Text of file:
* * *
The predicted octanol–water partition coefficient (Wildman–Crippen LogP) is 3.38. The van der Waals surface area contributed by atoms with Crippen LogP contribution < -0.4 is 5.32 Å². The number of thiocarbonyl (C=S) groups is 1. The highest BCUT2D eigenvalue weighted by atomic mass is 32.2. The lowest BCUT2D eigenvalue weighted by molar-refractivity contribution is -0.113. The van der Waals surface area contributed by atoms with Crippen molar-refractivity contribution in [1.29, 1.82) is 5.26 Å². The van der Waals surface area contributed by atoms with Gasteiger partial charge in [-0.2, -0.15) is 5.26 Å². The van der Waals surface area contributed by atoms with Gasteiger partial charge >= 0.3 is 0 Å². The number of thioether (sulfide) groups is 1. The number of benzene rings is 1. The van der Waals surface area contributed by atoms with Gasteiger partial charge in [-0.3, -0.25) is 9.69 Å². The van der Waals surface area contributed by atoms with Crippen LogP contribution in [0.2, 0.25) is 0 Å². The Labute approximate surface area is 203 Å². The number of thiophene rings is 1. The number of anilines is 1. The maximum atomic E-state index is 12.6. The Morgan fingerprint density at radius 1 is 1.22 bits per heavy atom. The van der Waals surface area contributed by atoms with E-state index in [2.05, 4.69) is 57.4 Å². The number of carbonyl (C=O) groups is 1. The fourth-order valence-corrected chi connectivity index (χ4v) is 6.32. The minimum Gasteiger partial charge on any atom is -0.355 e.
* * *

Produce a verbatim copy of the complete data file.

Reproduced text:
The predicted octanol–water partition coefficient (Wildman–Crippen LogP) is 3.38. The van der Waals surface area contributed by atoms with Crippen LogP contribution < -0.4 is 5.32 Å². The number of thiocarbonyl (C=S) groups is 1. The highest BCUT2D eigenvalue weighted by atomic mass is 32.2. The lowest BCUT2D eigenvalue weighted by molar-refractivity contribution is -0.113. The van der Waals surface area contributed by atoms with Crippen molar-refractivity contribution in [1.29, 1.82) is 5.26 Å². The van der Waals surface area contributed by atoms with Gasteiger partial charge in [-0.2, -0.15) is 5.26 Å². The van der Waals surface area contributed by atoms with Gasteiger partial charge >= 0.3 is 0 Å². The number of thioether (sulfide) groups is 1. The number of benzene rings is 1. The van der Waals surface area contributed by atoms with Gasteiger partial charge in [-0.3, -0.25) is 9.69 Å². The van der Waals surface area contributed by atoms with Crippen LogP contribution in [0.2, 0.25) is 0 Å². The Labute approximate surface area is 203 Å². The number of thiophene rings is 1. The number of anilines is 1. The maximum atomic E-state index is 12.6. The Morgan fingerprint density at radius 1 is 1.22 bits per heavy atom. The van der Waals surface area contributed by atoms with E-state index in [2.05, 4.69) is 57.4 Å². The number of carbonyl (C=O) groups is 1. The fourth-order valence-corrected chi connectivity index (χ4v) is 6.32. The minimum Gasteiger partial charge on any atom is -0.355 e.